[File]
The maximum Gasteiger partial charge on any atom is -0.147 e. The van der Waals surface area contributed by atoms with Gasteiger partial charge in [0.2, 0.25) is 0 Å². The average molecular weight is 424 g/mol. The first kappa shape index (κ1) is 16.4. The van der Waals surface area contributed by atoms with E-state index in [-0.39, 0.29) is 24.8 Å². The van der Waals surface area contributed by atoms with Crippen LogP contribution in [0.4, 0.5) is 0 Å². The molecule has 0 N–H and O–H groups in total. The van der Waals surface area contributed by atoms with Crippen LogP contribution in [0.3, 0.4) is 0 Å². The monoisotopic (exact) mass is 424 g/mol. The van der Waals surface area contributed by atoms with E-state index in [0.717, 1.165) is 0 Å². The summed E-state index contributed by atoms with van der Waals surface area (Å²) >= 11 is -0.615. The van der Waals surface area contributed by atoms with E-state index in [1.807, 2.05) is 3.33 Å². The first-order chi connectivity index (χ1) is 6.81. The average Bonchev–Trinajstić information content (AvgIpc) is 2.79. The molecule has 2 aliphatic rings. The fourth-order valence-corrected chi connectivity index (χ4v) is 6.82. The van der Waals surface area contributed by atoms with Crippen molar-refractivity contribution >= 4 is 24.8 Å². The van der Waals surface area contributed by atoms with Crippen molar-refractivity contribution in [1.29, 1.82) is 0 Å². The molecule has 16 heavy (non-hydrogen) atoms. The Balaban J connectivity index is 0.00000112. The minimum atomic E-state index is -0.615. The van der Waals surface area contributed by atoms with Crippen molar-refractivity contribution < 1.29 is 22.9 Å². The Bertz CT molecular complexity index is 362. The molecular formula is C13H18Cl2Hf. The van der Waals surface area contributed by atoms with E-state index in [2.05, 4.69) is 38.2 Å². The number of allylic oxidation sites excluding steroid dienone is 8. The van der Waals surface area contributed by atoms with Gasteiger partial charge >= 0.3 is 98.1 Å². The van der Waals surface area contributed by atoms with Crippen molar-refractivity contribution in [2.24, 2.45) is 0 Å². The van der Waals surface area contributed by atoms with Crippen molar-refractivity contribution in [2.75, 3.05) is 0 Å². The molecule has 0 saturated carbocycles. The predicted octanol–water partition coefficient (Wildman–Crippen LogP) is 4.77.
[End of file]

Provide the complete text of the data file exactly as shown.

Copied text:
The maximum Gasteiger partial charge on any atom is -0.147 e. The van der Waals surface area contributed by atoms with Gasteiger partial charge in [0.2, 0.25) is 0 Å². The average molecular weight is 424 g/mol. The first kappa shape index (κ1) is 16.4. The van der Waals surface area contributed by atoms with E-state index in [-0.39, 0.29) is 24.8 Å². The van der Waals surface area contributed by atoms with Crippen LogP contribution in [0.4, 0.5) is 0 Å². The molecule has 0 N–H and O–H groups in total. The van der Waals surface area contributed by atoms with Crippen LogP contribution in [0.3, 0.4) is 0 Å². The monoisotopic (exact) mass is 424 g/mol. The van der Waals surface area contributed by atoms with E-state index in [0.717, 1.165) is 0 Å². The summed E-state index contributed by atoms with van der Waals surface area (Å²) >= 11 is -0.615. The van der Waals surface area contributed by atoms with E-state index in [1.807, 2.05) is 3.33 Å². The first-order chi connectivity index (χ1) is 6.81. The average Bonchev–Trinajstić information content (AvgIpc) is 2.79. The molecule has 2 aliphatic rings. The fourth-order valence-corrected chi connectivity index (χ4v) is 6.82. The van der Waals surface area contributed by atoms with Crippen molar-refractivity contribution >= 4 is 24.8 Å². The van der Waals surface area contributed by atoms with Crippen molar-refractivity contribution in [1.29, 1.82) is 0 Å². The molecule has 16 heavy (non-hydrogen) atoms. The Balaban J connectivity index is 0.00000112. The minimum atomic E-state index is -0.615. The van der Waals surface area contributed by atoms with Crippen molar-refractivity contribution < 1.29 is 22.9 Å². The Bertz CT molecular complexity index is 362. The molecular formula is C13H18Cl2Hf. The van der Waals surface area contributed by atoms with E-state index in [2.05, 4.69) is 38.2 Å². The number of allylic oxidation sites excluding steroid dienone is 8. The van der Waals surface area contributed by atoms with Gasteiger partial charge >= 0.3 is 98.1 Å². The van der Waals surface area contributed by atoms with Crippen molar-refractivity contribution in [2.24, 2.45) is 0 Å². The van der Waals surface area contributed by atoms with Crippen molar-refractivity contribution in [2.75, 3.05) is 0 Å². The molecule has 0 saturated carbocycles. The predicted octanol–water partition coefficient (Wildman–Crippen LogP) is 4.77.